Nearly One in Four People Suffer from This Unwanted Summer Companion

According to the AAAAI, the summer heat can trigger hives.

  • Share on TwitterShare on FacebookShare on Google+Share on LinkedInEmail a friend

AAAAI logo

Nearly one in four people experience itchy, red or white bumps, welts or patches on the skin called hives—and heat can be a trigger. But the length of your symptoms is also important. This is what determines if you have acute or chronic hives.

Milwaukee, WI (PRWEB) May 24, 2012

While the unofficial start of summer signals warmer weather, it can also bring some unwanted companions. Nearly one in four people experience itchy, red or white bumps, welts or patches on the skin called hives—and heat can be a trigger, according to the American Academy of Allergy, Asthma & Immunology (AAAAI). But the length of your symptoms is also important. This is what determines if you have acute or chronic hives.

Acute Hives
Acute hives last less than a day or up to six weeks and are likely a reaction triggered by coming in contact with an allergen such as a food, animal dander, insect bite, latex or pollen. Visit your physician to identify the trigger and then avoid it to prevent this allergic reaction from reoccurring.

Another possible culprit for acute hives is medications. It’s important to know that reactions to a medication can happen at any time during the period you’re taking it. There are also non-allergic causes of acute hives, including heat, stress, exercise or exposure to certain chemicals. In fact, one of the most common causes in children is a viral infection.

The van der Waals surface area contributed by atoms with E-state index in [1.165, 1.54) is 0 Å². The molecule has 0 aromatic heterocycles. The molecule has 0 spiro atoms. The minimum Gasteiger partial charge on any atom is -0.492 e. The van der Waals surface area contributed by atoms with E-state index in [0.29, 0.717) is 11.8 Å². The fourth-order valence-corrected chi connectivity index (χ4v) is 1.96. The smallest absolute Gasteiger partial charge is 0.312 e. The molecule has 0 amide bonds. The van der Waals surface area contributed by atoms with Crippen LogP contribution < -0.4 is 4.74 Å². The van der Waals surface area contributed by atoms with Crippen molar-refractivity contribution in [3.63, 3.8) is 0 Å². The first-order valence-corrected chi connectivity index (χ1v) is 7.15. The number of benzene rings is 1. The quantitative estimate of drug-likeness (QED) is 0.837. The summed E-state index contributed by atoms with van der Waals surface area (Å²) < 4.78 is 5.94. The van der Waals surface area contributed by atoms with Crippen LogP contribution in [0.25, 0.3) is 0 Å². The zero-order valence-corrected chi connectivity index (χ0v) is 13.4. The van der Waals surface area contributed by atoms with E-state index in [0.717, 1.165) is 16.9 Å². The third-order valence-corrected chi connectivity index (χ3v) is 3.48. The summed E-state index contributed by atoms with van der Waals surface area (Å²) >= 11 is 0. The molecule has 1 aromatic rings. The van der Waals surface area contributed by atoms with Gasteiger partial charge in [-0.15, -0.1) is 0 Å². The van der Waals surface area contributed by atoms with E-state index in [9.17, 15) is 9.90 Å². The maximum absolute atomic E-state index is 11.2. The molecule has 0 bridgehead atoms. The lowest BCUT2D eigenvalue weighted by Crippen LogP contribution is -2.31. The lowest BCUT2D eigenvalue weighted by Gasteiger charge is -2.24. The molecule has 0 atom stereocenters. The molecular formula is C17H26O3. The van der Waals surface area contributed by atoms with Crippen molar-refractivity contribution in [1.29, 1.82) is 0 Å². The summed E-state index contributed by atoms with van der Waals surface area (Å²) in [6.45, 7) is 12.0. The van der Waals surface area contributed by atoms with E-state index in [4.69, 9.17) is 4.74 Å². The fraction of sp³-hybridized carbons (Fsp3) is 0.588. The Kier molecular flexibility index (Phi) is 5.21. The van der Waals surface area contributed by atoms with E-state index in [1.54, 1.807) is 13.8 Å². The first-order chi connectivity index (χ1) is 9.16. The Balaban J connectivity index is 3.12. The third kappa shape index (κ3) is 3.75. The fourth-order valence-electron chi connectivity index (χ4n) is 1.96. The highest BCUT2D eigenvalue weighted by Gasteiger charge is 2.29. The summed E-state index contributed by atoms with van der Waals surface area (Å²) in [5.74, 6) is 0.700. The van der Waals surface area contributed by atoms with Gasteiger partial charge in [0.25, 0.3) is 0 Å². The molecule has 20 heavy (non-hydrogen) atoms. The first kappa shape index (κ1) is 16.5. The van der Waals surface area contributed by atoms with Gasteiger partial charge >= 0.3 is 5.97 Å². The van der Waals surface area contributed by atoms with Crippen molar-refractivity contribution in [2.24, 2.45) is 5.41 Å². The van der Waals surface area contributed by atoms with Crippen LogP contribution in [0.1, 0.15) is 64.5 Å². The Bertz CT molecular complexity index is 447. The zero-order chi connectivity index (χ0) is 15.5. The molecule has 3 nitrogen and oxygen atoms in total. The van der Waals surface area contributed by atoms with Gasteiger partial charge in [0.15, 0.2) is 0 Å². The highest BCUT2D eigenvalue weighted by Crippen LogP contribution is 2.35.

Chronic Hives
The majority of people suffering from chronic hives have symptoms that last longer than a year. Unfortunately, most chronic hives are idiopathic, which means that the exact cause can’t be identified.

Only a small percentage of chronic hives are due to an allergy. For this reason, the AAAAI recently stressed as part of the Choosing Wisely campaign that routine testing such as general blood counts or screens are not cost-effective, nor do these tests make a difference in treatment strategies to relieve symptoms.

Whether you have acute or chronic, hives are often very itchy but not contagious. While most cases get better on their own, your physician may tell you to avoid hot baths and showers, wear loose-fitting clothing or take antihistamines to reduce itching and swelling.

Severe flare-ups sometimes require taking a type of medication called corticosteroids so be sure to visit your physician. In rare instances, hives can be a symptom of a life-threatening condition called anaphylaxis. Call 911 if you experience hives along with any of these symptoms:

  •     Fainting
  •     Shortness of breath
  •     Tightness in your throat
  •     Tongue or face swelling
  •     Wheezing

The AAAAI represents allergists, asthma specialists, clinical immunologists, allied health professionals and others with a special interest in the research and treatment of allergic and immunologic diseases. Established in 1943, the AAAAI has more than 6,600 members in the United States, Canada and 60 other countries. The AAAAI’s Find an Allergist/Immunologist service is a trusted resource to help find a specialist close to home.

###


Contact